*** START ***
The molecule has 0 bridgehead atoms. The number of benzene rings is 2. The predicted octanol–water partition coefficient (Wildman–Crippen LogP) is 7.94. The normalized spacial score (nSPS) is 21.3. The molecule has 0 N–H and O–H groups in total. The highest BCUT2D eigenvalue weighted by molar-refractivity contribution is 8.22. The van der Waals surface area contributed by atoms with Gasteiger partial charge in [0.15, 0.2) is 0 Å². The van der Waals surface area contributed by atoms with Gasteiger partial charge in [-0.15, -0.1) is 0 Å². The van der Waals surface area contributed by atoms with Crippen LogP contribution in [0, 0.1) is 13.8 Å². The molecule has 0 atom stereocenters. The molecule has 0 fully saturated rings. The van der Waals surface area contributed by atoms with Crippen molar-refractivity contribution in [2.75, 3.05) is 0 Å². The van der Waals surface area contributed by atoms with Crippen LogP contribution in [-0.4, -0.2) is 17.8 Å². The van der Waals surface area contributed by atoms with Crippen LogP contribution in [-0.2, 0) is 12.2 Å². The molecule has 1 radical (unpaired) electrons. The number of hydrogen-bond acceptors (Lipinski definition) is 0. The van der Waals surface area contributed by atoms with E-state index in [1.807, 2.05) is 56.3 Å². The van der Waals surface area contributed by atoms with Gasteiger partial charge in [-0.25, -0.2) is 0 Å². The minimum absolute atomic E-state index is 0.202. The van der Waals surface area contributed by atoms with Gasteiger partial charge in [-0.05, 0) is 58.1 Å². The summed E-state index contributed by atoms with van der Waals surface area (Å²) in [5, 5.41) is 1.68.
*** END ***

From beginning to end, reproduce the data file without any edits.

The molecule has 0 bridgehead atoms. The number of benzene rings is 2. The predicted octanol–water partition coefficient (Wildman–Crippen LogP) is 7.94. The normalized spacial score (nSPS) is 21.3. The molecule has 0 N–H and O–H groups in total. The highest BCUT2D eigenvalue weighted by molar-refractivity contribution is 8.22. The van der Waals surface area contributed by atoms with Gasteiger partial charge in [0.15, 0.2) is 0 Å². The van der Waals surface area contributed by atoms with Gasteiger partial charge in [-0.15, -0.1) is 0 Å². The van der Waals surface area contributed by atoms with Crippen LogP contribution in [0, 0.1) is 13.8 Å². The molecule has 0 atom stereocenters. The molecule has 0 fully saturated rings. The van der Waals surface area contributed by atoms with Crippen molar-refractivity contribution in [2.75, 3.05) is 0 Å². The van der Waals surface area contributed by atoms with Crippen LogP contribution in [-0.4, -0.2) is 17.8 Å². The van der Waals surface area contributed by atoms with Crippen LogP contribution in [-0.2, 0) is 12.2 Å². The molecule has 1 radical (unpaired) electrons. The number of hydrogen-bond acceptors (Lipinski definition) is 0. The van der Waals surface area contributed by atoms with E-state index in [1.807, 2.05) is 56.3 Å². The van der Waals surface area contributed by atoms with Gasteiger partial charge in [-0.25, -0.2) is 0 Å². The minimum absolute atomic E-state index is 0.202. The van der Waals surface area contributed by atoms with Gasteiger partial charge in [-0.05, 0) is 58.1 Å². The summed E-state index contributed by atoms with van der Waals surface area (Å²) in [5, 5.41) is 1.68.